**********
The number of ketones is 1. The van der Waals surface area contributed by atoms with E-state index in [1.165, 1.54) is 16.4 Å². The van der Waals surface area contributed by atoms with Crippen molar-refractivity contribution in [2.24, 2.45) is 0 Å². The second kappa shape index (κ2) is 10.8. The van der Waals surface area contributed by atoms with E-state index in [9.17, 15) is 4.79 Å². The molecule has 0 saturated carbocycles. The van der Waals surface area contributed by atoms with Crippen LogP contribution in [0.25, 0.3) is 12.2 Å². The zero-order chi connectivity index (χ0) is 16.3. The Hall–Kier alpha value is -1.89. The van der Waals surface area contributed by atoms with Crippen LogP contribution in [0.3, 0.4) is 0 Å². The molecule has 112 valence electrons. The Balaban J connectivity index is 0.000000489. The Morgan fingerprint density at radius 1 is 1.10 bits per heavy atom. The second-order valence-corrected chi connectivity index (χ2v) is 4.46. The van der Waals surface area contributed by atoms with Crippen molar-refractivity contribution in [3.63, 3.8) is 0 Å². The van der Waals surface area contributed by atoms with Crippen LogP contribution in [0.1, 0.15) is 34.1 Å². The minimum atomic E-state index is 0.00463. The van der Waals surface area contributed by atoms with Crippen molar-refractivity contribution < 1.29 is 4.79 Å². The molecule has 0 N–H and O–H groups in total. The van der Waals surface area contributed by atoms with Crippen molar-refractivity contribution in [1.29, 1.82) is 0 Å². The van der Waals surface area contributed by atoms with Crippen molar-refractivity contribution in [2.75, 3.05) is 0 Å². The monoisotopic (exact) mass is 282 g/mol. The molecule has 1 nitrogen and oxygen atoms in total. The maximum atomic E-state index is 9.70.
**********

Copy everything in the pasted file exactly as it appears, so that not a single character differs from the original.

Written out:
The number of ketones is 1. The van der Waals surface area contributed by atoms with E-state index in [1.165, 1.54) is 16.4 Å². The van der Waals surface area contributed by atoms with Crippen molar-refractivity contribution in [2.24, 2.45) is 0 Å². The second kappa shape index (κ2) is 10.8. The van der Waals surface area contributed by atoms with E-state index in [9.17, 15) is 4.79 Å². The molecule has 0 saturated carbocycles. The van der Waals surface area contributed by atoms with Crippen LogP contribution in [0.25, 0.3) is 12.2 Å². The zero-order chi connectivity index (χ0) is 16.3. The Hall–Kier alpha value is -1.89. The van der Waals surface area contributed by atoms with Crippen LogP contribution in [0.3, 0.4) is 0 Å². The molecule has 112 valence electrons. The Balaban J connectivity index is 0.000000489. The Morgan fingerprint density at radius 1 is 1.10 bits per heavy atom. The second-order valence-corrected chi connectivity index (χ2v) is 4.46. The van der Waals surface area contributed by atoms with Crippen molar-refractivity contribution in [3.63, 3.8) is 0 Å². The van der Waals surface area contributed by atoms with Crippen LogP contribution in [0.1, 0.15) is 34.1 Å². The minimum atomic E-state index is 0.00463. The van der Waals surface area contributed by atoms with Crippen molar-refractivity contribution < 1.29 is 4.79 Å². The molecule has 0 N–H and O–H groups in total. The van der Waals surface area contributed by atoms with Crippen molar-refractivity contribution in [1.29, 1.82) is 0 Å². The van der Waals surface area contributed by atoms with Crippen molar-refractivity contribution in [2.75, 3.05) is 0 Å². The monoisotopic (exact) mass is 282 g/mol. The molecule has 1 nitrogen and oxygen atoms in total. The maximum atomic E-state index is 9.70.